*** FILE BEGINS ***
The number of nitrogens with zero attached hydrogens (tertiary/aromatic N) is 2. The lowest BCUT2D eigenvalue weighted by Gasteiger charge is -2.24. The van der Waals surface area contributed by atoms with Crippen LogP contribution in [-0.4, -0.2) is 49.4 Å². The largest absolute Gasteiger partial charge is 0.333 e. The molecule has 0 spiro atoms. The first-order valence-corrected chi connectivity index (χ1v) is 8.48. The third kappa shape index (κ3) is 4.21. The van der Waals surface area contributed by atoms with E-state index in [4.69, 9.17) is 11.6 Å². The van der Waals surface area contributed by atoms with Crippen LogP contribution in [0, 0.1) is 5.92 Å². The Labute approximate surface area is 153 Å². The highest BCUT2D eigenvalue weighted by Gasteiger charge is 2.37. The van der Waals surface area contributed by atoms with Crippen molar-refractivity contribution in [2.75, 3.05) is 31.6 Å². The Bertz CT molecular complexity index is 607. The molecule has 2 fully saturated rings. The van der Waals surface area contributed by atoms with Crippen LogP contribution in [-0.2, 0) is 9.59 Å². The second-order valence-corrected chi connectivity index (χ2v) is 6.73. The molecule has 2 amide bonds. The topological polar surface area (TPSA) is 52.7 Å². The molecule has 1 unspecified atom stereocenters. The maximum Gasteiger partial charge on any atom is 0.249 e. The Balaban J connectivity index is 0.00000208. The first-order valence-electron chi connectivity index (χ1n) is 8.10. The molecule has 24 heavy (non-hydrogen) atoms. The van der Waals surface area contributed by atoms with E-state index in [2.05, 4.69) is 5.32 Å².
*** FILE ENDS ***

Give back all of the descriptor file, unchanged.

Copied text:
The number of nitrogens with zero attached hydrogens (tertiary/aromatic N) is 2. The lowest BCUT2D eigenvalue weighted by Gasteiger charge is -2.24. The van der Waals surface area contributed by atoms with Crippen LogP contribution in [-0.4, -0.2) is 49.4 Å². The largest absolute Gasteiger partial charge is 0.333 e. The molecule has 0 spiro atoms. The first-order valence-corrected chi connectivity index (χ1v) is 8.48. The third kappa shape index (κ3) is 4.21. The van der Waals surface area contributed by atoms with E-state index in [4.69, 9.17) is 11.6 Å². The van der Waals surface area contributed by atoms with Crippen LogP contribution in [0, 0.1) is 5.92 Å². The Labute approximate surface area is 153 Å². The highest BCUT2D eigenvalue weighted by Gasteiger charge is 2.37. The van der Waals surface area contributed by atoms with Crippen molar-refractivity contribution in [2.75, 3.05) is 31.6 Å². The Bertz CT molecular complexity index is 607. The molecule has 2 fully saturated rings. The van der Waals surface area contributed by atoms with Crippen LogP contribution in [-0.2, 0) is 9.59 Å². The second-order valence-corrected chi connectivity index (χ2v) is 6.73. The molecule has 2 amide bonds. The topological polar surface area (TPSA) is 52.7 Å². The molecule has 1 unspecified atom stereocenters. The maximum Gasteiger partial charge on any atom is 0.249 e. The Balaban J connectivity index is 0.00000208. The first-order valence-electron chi connectivity index (χ1n) is 8.10. The molecule has 24 heavy (non-hydrogen) atoms. The van der Waals surface area contributed by atoms with E-state index in [2.05, 4.69) is 5.32 Å².